Timing was critical. It was summer and school would begin in a few weeks.

“When I walked in the house, I knew this was the one,” Smith said. “This one was unique. It had color and texture.”

Adding to the appeal, the house would be available after Aug. 17.

By Greg Farrar Rick and Debra Smith and Madrona, their Golden Retriever, go for a walk this month at their home south of Issaquah, whose white birch trees have grown considerably since it was one of five homes featured on the Seattle Street of Dreams in 2003.

By Greg Farrar
Rick and Debra Smith and Madrona, their Golden Retriever, go for a walk this month at their home south of Issaquah, whose white birch trees have grown considerably since it was one of five homes featured on the Seattle Street of Dreams in 2003.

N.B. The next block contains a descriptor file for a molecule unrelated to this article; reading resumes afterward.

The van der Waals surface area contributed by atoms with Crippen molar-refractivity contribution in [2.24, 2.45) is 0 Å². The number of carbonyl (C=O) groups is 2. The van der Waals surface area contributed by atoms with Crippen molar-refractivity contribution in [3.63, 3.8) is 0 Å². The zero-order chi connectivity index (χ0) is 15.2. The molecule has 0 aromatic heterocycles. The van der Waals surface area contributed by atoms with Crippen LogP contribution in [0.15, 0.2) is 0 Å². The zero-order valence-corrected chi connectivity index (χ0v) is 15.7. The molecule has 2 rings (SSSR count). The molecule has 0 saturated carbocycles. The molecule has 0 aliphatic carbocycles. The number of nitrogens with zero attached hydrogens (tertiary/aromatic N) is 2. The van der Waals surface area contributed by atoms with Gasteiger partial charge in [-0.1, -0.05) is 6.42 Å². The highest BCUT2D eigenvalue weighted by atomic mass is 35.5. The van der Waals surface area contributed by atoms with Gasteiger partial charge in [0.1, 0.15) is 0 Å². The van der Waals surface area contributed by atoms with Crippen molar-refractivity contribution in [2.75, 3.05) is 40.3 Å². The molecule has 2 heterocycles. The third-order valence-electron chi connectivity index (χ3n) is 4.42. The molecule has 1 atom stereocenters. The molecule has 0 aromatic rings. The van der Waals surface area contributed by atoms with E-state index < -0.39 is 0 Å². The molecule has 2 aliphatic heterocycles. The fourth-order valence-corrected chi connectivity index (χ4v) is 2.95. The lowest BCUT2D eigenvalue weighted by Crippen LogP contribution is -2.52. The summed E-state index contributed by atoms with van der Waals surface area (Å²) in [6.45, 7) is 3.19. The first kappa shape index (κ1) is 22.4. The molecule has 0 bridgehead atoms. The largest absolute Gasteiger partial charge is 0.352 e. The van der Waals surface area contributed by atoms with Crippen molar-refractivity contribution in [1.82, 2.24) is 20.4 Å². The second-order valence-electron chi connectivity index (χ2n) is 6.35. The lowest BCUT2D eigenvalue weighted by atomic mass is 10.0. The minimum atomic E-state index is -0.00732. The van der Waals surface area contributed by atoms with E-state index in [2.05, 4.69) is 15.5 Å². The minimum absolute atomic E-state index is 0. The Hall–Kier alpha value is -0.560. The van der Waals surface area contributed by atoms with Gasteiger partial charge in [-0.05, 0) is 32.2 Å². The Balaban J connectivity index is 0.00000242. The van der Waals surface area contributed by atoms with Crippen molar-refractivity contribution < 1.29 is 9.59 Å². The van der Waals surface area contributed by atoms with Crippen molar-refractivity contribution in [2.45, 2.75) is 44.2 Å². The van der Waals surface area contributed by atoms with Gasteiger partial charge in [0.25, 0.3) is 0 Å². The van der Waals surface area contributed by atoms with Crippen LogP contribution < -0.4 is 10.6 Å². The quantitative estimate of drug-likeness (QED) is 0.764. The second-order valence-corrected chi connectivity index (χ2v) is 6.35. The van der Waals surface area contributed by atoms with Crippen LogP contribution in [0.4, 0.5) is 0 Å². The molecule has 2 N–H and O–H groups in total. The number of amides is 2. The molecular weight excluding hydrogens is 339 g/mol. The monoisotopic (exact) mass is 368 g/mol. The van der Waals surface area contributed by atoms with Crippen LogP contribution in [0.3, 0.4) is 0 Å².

That’s when the 2003 Street of Dreams closed. Read more

Bookmark and Share

Chad Magendanz — a politician with a full plate

March 4, 2015

Chad Magendanz doesn’t have time to eat. The second-term Republican state representative from Issaquah is scurrying around his office like a whirling dervish, having just finished a short video shoot for his 5th District constituents, and he only has a few minutes before the House education committee meets.

So Magendanz, 47, grabs an energy bar from his private stash in the bottom of a file cabinet, eats quickly and starts whirling again. It’s only the 16th day of the 120-day legislative session, but the calendar is deceiving. Magendanz is the primary sponsor of 10 proposed House bills, and is a secondary sponsor on about 100 more. Time is not his friend as he attempts to get things done.